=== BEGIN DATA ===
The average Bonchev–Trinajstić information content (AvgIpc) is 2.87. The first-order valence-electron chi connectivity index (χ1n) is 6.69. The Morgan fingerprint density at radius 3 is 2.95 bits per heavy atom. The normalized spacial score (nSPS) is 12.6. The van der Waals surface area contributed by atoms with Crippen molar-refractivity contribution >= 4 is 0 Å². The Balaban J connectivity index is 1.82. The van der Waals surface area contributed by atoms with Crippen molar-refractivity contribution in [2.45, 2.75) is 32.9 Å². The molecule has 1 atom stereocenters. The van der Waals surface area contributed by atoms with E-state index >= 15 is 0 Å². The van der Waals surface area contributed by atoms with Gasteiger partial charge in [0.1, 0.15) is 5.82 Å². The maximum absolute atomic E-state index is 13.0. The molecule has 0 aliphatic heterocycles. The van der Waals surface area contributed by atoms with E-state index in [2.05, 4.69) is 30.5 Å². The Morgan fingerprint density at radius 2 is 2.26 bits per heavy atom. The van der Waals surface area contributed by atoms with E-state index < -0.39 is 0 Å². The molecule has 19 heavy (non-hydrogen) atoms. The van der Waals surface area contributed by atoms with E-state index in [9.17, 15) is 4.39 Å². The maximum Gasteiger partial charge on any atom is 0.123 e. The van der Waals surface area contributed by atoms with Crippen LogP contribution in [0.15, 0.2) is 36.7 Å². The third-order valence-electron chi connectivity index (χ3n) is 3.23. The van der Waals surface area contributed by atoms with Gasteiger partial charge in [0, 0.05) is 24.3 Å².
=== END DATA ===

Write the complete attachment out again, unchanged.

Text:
The average Bonchev–Trinajstić information content (AvgIpc) is 2.87. The first-order valence-electron chi connectivity index (χ1n) is 6.69. The Morgan fingerprint density at radius 3 is 2.95 bits per heavy atom. The normalized spacial score (nSPS) is 12.6. The van der Waals surface area contributed by atoms with Crippen molar-refractivity contribution >= 4 is 0 Å². The Balaban J connectivity index is 1.82. The van der Waals surface area contributed by atoms with Crippen molar-refractivity contribution in [2.45, 2.75) is 32.9 Å². The molecule has 1 atom stereocenters. The van der Waals surface area contributed by atoms with E-state index >= 15 is 0 Å². The van der Waals surface area contributed by atoms with Gasteiger partial charge in [0.1, 0.15) is 5.82 Å². The maximum absolute atomic E-state index is 13.0. The molecule has 0 aliphatic heterocycles. The van der Waals surface area contributed by atoms with E-state index in [2.05, 4.69) is 30.5 Å². The Morgan fingerprint density at radius 2 is 2.26 bits per heavy atom. The van der Waals surface area contributed by atoms with E-state index < -0.39 is 0 Å². The molecule has 19 heavy (non-hydrogen) atoms. The van der Waals surface area contributed by atoms with E-state index in [9.17, 15) is 4.39 Å². The maximum Gasteiger partial charge on any atom is 0.123 e. The van der Waals surface area contributed by atoms with Crippen LogP contribution in [0.15, 0.2) is 36.7 Å². The third-order valence-electron chi connectivity index (χ3n) is 3.23. The van der Waals surface area contributed by atoms with Gasteiger partial charge in [0, 0.05) is 24.3 Å².